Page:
American Popular Song: The Great Innovators, 1900-1950

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Oxford University Press, Apr 27, 1972 - Biography & Autobiography - 536 pages
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When Alec Wilder's American Popular Song first appeared, it was almost universally hailed--from The New York Times to The New Yorker to Down Beat--as the definitive account of the classic era of American popular music. It has since become the standard work of the great songwriters who dominated popular music in the United States for half a century. Now Wilder's classic is available again, with a new introduction by Gene Lees.
Uniquely analytical yet engagingly informal, American Popular Song focuses on the melodic, harmonic, and rhythmic qualities that distinguish American popular music and have made it an authentic art form. Wilder traces the roots of the American style to the ragtime music of the 1890s, shows how it was incorporated into mainstream popular music after 1900, and then surveys the careers of every major songwriter from World War I to 1950. Wilder devotes desparate chapters to such greats as Jerome Kern, Irving Berlin, George Gershwin, Richard Rodgers, Cole Porter, and Harold Arlen. Illustrated with over seven hundred musical examples, Wilder's sensitive analyses of the most distinctive, creative, and original songs of this period reveal unexpected beauties in songs long forgotten and delightful subtleties in many familiar standards. The result is a definitive treatment of a strangely unsung and uniquely American art.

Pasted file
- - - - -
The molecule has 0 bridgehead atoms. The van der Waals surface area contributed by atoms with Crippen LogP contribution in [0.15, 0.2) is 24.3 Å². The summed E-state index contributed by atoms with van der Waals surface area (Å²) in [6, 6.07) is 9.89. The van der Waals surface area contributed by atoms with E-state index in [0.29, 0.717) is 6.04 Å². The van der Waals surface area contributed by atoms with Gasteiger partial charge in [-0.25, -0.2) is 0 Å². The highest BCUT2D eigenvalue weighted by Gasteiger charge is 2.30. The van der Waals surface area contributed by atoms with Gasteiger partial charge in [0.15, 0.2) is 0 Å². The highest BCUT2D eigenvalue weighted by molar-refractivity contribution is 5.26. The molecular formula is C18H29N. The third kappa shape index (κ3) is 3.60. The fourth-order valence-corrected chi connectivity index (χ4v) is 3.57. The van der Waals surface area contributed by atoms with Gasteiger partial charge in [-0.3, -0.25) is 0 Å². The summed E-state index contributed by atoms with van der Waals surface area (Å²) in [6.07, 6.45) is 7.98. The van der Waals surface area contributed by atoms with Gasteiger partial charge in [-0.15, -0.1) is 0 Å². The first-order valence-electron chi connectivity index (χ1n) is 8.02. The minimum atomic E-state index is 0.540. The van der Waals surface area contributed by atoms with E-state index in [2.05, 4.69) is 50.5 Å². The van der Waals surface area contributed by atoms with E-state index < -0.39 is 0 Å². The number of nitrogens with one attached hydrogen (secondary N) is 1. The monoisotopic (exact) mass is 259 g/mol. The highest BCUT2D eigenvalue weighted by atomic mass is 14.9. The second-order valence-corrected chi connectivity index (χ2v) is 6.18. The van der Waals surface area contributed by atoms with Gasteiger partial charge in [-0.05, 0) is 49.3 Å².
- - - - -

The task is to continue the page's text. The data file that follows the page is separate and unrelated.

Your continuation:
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The definitive book about the Great American Songbook, the songs and the composers. Read full review

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About the author (1972)


Alec Wilder was the composer of such famous songs as "I'll Be Around," "It's So Peaceful in the Country," and "While We're Young," as well as theater and film scores and chamber music for every instrument in the orchestra.

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